Image_2_Alleles Causing Resistance to Isoxaben and Flupoxam Highlight the Significance of Transmembrane Domains for CESA Protein Function.pdf (60.95 kB)

Image_2_Alleles Causing Resistance to Isoxaben and Flupoxam Highlight the Significance of Transmembrane Domains for CESA Protein Function.pdf

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posted on 24.08.2018, 15:20 by Isaac Shim, Robert Law, Zachary Kileeg, Patricia Stronghill, Julian G. B. Northey, Janice L. Strap, Dario T. Bonetta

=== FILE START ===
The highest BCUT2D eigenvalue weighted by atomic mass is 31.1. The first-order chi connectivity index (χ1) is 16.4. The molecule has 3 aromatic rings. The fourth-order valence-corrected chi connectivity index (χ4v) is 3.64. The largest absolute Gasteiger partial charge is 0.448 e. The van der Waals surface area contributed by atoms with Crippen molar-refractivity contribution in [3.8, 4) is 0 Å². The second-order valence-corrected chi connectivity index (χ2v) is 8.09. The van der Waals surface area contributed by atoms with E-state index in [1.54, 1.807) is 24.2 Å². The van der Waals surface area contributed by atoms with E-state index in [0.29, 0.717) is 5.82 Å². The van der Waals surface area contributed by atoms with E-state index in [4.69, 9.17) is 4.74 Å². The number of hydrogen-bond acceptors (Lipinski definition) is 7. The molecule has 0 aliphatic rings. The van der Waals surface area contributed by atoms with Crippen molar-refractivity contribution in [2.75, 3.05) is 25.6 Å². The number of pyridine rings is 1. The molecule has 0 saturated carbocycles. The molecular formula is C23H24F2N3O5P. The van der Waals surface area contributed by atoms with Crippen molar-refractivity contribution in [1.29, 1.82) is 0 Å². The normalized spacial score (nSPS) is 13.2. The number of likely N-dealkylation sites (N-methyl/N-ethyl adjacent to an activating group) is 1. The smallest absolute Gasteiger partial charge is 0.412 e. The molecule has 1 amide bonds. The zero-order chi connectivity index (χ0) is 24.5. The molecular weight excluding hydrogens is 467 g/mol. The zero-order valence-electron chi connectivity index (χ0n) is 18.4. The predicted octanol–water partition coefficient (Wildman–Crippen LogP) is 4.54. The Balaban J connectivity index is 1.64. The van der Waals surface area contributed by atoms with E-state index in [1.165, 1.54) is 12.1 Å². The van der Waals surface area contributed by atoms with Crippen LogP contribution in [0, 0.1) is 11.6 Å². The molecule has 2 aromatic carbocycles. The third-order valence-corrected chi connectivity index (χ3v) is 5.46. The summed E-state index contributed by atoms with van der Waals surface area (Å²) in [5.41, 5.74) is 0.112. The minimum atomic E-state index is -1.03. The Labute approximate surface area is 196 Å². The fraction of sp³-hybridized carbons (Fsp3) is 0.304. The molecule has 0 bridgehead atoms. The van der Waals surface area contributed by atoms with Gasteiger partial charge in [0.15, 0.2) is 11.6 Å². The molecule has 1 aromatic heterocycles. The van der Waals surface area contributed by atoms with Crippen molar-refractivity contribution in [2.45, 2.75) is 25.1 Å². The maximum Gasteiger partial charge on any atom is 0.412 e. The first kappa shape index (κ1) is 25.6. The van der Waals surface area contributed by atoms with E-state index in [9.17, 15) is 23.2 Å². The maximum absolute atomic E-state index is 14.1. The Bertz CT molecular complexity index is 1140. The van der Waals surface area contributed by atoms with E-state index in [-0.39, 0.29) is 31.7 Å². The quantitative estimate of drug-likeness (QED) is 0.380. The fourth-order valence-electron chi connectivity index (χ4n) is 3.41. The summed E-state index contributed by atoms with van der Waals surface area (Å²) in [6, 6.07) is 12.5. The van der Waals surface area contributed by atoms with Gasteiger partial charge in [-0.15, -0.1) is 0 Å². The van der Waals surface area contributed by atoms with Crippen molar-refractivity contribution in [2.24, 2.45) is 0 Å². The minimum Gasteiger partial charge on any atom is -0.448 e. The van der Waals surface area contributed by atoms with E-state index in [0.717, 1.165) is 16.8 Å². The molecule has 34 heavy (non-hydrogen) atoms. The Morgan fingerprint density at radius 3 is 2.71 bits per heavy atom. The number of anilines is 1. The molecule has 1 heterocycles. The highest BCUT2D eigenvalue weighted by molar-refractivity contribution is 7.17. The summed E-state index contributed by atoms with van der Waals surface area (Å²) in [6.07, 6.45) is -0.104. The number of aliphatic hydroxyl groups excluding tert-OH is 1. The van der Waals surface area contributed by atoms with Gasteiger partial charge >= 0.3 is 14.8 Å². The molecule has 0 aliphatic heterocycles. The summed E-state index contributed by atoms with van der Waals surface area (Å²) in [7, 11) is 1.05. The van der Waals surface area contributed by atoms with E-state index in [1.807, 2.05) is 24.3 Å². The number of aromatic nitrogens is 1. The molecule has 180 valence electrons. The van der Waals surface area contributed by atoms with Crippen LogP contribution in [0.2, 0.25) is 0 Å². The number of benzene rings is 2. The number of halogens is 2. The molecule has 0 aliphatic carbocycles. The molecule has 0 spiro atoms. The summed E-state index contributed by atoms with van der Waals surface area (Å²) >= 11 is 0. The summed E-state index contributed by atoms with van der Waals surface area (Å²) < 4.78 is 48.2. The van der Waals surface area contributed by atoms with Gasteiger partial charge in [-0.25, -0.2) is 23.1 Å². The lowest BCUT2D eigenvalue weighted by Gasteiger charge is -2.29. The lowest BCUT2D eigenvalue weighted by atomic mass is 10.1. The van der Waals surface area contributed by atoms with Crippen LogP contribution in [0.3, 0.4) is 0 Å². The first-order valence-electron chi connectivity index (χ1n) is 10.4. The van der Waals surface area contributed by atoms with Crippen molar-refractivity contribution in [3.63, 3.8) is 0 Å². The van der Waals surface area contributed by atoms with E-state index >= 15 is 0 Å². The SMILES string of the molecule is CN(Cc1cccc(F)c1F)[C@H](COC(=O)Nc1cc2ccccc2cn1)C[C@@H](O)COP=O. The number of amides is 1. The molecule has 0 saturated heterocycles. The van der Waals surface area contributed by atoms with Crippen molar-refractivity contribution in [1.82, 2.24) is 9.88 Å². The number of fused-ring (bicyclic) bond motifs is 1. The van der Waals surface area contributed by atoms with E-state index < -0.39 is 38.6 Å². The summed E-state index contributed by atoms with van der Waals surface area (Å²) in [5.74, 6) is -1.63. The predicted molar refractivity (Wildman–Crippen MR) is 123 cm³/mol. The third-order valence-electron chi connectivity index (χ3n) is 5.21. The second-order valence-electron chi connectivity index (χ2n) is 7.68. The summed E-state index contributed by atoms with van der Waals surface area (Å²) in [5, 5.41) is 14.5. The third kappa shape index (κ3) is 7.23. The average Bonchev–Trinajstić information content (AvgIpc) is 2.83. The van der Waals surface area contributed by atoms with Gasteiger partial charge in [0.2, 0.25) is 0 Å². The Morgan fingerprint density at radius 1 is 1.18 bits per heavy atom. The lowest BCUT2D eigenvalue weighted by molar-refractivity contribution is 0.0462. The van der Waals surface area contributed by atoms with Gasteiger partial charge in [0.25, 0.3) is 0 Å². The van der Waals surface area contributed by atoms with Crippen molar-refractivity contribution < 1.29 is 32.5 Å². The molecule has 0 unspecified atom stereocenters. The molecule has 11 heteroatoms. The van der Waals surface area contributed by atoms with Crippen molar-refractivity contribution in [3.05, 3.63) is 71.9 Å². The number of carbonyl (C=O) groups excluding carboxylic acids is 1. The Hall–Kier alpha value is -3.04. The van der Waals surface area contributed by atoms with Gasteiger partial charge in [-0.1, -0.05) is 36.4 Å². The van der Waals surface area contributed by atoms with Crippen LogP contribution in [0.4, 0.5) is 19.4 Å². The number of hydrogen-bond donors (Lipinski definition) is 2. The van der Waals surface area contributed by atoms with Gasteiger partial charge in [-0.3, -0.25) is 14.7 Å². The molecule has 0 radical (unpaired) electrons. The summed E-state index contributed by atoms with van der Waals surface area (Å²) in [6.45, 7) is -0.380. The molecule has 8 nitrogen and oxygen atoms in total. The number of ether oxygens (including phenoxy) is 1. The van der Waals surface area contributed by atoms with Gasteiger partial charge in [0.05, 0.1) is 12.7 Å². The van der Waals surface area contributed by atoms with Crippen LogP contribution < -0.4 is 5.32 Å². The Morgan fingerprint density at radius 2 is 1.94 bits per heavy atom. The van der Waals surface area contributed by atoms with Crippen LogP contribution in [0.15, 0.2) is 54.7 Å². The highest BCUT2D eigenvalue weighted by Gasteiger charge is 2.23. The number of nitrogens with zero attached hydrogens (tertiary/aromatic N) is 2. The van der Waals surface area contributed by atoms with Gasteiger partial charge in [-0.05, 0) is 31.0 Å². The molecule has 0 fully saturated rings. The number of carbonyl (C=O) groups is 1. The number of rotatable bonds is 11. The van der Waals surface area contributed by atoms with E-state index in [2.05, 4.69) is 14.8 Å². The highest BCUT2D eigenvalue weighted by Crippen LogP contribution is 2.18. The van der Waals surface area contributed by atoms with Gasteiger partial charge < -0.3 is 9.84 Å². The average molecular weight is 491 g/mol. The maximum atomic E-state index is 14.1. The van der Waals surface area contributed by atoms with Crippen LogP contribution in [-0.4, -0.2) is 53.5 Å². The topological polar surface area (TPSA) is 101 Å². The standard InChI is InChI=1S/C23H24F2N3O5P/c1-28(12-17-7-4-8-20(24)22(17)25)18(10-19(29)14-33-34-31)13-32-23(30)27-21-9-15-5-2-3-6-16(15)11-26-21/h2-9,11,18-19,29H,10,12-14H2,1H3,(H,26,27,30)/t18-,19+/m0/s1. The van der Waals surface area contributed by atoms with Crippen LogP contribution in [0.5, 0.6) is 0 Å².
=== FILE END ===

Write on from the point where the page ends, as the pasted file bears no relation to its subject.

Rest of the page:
The cellulose synthase (CESA) proteins in Arabidopsis play an essential role in the production of cellulose in the cell walls. Herbicides such as isoxaben and flupoxam specifically target this production process and are prominent cellulose biosynthesis inhibitors (CBIs). Forward genetic screens in Arabidopsis revealed that mutations that can result in varying degrees of resistance to either isoxaben or flupoxam CBI can be attributed to single amino acid substitutions in primary wall CESAs. Missense mutations were almost exclusively present in the predicted transmembrane regions of CESA1, CESA3, and CESA6. Resistance to isoxaben was also conferred by modification to the catalytic residues of CESA3. This resulted in cellulose deficient phenotypes characterized by reduced crystallinity and dwarfism. However, mapping of mutations to the transmembrane regions also lead to growth phenotypes and altered cellulose crystallinity phenotypes. These results provide further genetic evidence supporting the involvement of CESA transmembrane regions in cellulose biosynthesis.

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